Harris Gorre, head of new financial products, said that clients are looking to source investment-grade floating rate notes because they are worried about rising interest rates and investment grade corporate inflation-linkers to alleviate inflation concerns.
However, many corporates have no requirement to issue either floating rate note (FRN) or inflation-linked bonds. “This creates an unnatural shortage in the market, especially in the UK, where gilt futures provide for an imperfect duration hedge,” said Gorre.
There are options available that offer inflation-like returns such as infrastructure, commercial property and private equity but Gorre said these are often illiquid and can be risky.
“One of the reasons defined benefit pension schemes are buying these assets is because there are not enough inflation-linked bonds, which easily offset the risk,” added Gorre.
Insurance companies are heavily long in bonds and have a dearth of attractive opportunities, given the fact that most FRNs are issued by banks in the three to five-year maturity and pay a very low coupon. “This does not address their yield or income requirements,” said Gorre.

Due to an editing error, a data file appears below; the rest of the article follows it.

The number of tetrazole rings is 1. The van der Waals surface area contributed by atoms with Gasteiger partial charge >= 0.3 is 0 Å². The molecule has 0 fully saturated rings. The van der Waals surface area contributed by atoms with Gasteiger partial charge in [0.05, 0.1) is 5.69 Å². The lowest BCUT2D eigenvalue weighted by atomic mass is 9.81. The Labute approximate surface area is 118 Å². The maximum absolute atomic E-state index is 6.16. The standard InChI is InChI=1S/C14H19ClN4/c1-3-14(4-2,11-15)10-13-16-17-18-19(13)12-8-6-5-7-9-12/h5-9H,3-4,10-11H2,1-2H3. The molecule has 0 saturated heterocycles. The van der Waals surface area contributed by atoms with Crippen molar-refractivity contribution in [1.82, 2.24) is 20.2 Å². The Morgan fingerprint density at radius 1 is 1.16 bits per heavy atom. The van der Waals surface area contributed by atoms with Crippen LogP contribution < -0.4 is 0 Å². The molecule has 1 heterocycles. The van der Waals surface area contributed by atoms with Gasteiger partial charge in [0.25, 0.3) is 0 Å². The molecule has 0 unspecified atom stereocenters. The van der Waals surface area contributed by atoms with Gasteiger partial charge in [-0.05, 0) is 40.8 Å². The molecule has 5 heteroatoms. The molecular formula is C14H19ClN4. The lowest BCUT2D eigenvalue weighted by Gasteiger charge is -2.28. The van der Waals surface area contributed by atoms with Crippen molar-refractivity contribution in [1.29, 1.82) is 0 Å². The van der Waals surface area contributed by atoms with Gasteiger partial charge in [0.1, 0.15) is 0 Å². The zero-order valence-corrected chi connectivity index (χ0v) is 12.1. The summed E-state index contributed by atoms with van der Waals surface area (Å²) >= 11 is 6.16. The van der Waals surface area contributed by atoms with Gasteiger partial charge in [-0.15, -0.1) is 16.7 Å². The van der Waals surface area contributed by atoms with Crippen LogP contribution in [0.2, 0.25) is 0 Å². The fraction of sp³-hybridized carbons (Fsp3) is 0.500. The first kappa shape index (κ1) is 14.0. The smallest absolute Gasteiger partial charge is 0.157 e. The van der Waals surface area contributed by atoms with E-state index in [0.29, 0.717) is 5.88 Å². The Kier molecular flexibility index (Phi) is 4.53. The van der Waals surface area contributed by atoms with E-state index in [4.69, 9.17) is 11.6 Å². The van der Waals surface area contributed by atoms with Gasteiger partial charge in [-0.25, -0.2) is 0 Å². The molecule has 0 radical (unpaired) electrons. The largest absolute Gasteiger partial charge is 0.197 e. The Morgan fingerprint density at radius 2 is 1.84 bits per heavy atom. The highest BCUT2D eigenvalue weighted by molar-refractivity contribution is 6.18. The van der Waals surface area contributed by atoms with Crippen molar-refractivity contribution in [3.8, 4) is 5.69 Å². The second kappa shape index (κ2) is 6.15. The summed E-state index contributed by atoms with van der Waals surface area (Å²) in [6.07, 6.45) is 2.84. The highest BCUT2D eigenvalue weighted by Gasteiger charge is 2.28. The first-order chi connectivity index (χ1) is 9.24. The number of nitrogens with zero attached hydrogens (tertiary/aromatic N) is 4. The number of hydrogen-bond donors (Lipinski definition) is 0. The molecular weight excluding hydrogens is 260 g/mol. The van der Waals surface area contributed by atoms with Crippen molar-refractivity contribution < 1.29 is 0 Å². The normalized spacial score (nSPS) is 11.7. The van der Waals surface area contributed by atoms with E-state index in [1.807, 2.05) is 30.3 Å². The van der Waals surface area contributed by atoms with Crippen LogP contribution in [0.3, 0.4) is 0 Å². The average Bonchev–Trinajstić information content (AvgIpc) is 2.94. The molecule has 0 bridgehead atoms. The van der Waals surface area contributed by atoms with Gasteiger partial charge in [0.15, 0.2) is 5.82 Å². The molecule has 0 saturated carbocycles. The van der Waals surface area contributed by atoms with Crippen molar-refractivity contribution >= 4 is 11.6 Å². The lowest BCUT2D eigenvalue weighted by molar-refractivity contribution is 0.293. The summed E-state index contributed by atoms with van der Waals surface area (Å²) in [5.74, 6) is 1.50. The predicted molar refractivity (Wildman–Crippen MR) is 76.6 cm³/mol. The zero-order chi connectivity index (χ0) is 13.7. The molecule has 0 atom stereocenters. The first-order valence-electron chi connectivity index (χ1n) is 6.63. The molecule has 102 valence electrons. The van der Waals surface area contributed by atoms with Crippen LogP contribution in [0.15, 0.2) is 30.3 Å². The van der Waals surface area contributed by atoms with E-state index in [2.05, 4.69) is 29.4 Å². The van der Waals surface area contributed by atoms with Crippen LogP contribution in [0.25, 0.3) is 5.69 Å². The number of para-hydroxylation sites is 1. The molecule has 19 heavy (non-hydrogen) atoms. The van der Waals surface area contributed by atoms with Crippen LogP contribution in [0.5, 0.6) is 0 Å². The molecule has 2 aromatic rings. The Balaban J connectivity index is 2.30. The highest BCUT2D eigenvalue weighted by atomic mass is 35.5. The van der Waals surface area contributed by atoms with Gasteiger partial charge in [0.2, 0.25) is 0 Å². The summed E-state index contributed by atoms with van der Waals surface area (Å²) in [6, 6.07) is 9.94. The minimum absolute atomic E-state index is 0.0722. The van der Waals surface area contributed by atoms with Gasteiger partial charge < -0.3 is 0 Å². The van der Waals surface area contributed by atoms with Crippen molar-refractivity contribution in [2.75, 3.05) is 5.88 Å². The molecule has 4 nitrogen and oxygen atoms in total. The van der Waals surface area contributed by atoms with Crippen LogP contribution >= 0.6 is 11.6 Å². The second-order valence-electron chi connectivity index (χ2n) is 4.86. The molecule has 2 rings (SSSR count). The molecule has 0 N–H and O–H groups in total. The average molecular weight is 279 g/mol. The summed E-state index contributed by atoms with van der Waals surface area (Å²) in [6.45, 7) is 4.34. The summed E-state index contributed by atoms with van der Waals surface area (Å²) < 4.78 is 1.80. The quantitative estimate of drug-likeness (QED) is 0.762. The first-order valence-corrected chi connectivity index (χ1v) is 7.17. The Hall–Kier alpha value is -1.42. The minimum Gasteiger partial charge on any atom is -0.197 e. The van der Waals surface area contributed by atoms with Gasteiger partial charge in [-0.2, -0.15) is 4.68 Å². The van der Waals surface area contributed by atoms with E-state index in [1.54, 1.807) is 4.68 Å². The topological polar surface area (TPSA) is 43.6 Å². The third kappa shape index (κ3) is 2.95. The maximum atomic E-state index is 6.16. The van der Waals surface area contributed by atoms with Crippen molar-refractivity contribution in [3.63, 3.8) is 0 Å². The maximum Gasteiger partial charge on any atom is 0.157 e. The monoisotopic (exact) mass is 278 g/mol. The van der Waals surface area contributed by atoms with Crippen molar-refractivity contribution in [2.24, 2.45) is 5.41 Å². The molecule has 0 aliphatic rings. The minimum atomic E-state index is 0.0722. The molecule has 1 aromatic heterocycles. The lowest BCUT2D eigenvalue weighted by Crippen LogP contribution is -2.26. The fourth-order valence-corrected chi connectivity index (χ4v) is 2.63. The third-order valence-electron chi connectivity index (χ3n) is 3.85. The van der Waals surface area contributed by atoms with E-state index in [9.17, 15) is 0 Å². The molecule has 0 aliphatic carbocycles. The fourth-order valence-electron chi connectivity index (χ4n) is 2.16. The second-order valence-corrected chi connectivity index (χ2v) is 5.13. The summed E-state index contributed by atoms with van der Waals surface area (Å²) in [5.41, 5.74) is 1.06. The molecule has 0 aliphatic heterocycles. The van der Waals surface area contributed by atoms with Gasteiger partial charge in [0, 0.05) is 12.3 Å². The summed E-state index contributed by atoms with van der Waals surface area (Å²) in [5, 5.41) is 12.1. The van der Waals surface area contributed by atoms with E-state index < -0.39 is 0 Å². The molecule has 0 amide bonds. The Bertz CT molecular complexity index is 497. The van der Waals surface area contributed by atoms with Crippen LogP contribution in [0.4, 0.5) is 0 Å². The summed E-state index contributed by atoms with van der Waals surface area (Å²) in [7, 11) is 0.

The expectation of rates longer than one year has been gradually shifting upwards with the expectation of 3ML over the next 10 years doubling from 1.49% to 3% in 2013, which Gorre noted was a poor year for insurance companies because their investment portfolios lost money. “If they bought a bond when the expectation was 1.5% then they have effectively lost capital value on that bond,” he says.
Gorre expected more innovation around duration and observes one interesting development of closed-end exchange traded funds in the US. “A closed-end ETF offers the value of inflation at maturity and if it takes off in the US then we could see similar innovation in the European market.”